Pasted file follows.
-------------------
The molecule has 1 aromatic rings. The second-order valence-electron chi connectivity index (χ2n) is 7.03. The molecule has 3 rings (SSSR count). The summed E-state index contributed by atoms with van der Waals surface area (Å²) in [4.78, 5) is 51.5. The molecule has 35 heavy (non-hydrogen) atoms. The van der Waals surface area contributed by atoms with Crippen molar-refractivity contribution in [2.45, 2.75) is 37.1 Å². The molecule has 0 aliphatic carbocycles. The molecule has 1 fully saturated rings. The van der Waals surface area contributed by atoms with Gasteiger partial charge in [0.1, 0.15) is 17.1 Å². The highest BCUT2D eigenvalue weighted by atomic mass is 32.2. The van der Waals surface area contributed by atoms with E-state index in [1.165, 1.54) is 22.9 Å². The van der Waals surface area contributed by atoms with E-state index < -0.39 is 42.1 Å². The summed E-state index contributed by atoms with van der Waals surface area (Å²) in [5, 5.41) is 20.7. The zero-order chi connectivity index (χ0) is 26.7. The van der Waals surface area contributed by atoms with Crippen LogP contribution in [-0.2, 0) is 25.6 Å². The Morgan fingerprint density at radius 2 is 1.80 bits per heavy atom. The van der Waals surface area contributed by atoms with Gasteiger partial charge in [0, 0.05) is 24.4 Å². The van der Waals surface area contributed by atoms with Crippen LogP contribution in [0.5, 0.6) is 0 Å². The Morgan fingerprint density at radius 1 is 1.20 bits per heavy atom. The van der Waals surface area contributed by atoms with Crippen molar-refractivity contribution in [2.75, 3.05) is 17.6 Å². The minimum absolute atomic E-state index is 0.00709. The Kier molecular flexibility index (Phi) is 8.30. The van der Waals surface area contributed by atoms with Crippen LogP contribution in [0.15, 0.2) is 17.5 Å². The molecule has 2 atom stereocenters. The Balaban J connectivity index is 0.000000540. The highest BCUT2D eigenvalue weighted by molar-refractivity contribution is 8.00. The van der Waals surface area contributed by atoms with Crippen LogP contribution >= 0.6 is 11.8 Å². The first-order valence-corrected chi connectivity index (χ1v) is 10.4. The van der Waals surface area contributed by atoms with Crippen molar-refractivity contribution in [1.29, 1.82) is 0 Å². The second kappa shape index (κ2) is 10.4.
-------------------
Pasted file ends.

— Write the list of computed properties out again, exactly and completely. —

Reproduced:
The molecule has 1 aromatic rings. The second-order valence-electron chi connectivity index (χ2n) is 7.03. The molecule has 3 rings (SSSR count). The summed E-state index contributed by atoms with van der Waals surface area (Å²) in [4.78, 5) is 51.5. The molecule has 35 heavy (non-hydrogen) atoms. The van der Waals surface area contributed by atoms with Crippen molar-refractivity contribution in [2.45, 2.75) is 37.1 Å². The molecule has 0 aliphatic carbocycles. The molecule has 1 fully saturated rings. The van der Waals surface area contributed by atoms with Gasteiger partial charge in [0.1, 0.15) is 17.1 Å². The highest BCUT2D eigenvalue weighted by atomic mass is 32.2. The van der Waals surface area contributed by atoms with E-state index in [1.165, 1.54) is 22.9 Å². The van der Waals surface area contributed by atoms with E-state index < -0.39 is 42.1 Å². The summed E-state index contributed by atoms with van der Waals surface area (Å²) in [5, 5.41) is 20.7. The zero-order chi connectivity index (χ0) is 26.7. The van der Waals surface area contributed by atoms with Crippen LogP contribution in [-0.2, 0) is 25.6 Å². The Morgan fingerprint density at radius 2 is 1.80 bits per heavy atom. The van der Waals surface area contributed by atoms with Gasteiger partial charge in [0, 0.05) is 24.4 Å². The van der Waals surface area contributed by atoms with Crippen LogP contribution in [0.5, 0.6) is 0 Å². The Morgan fingerprint density at radius 1 is 1.20 bits per heavy atom. The van der Waals surface area contributed by atoms with Crippen molar-refractivity contribution in [2.75, 3.05) is 17.6 Å². The minimum absolute atomic E-state index is 0.00709. The Kier molecular flexibility index (Phi) is 8.30. The van der Waals surface area contributed by atoms with Crippen LogP contribution in [0.15, 0.2) is 17.5 Å². The molecule has 2 atom stereocenters. The Balaban J connectivity index is 0.000000540. The highest BCUT2D eigenvalue weighted by molar-refractivity contribution is 8.00. The van der Waals surface area contributed by atoms with Crippen LogP contribution >= 0.6 is 11.8 Å². The first-order valence-corrected chi connectivity index (χ1v) is 10.4. The van der Waals surface area contributed by atoms with Crippen molar-refractivity contribution in [1.29, 1.82) is 0 Å². The second kappa shape index (κ2) is 10.4.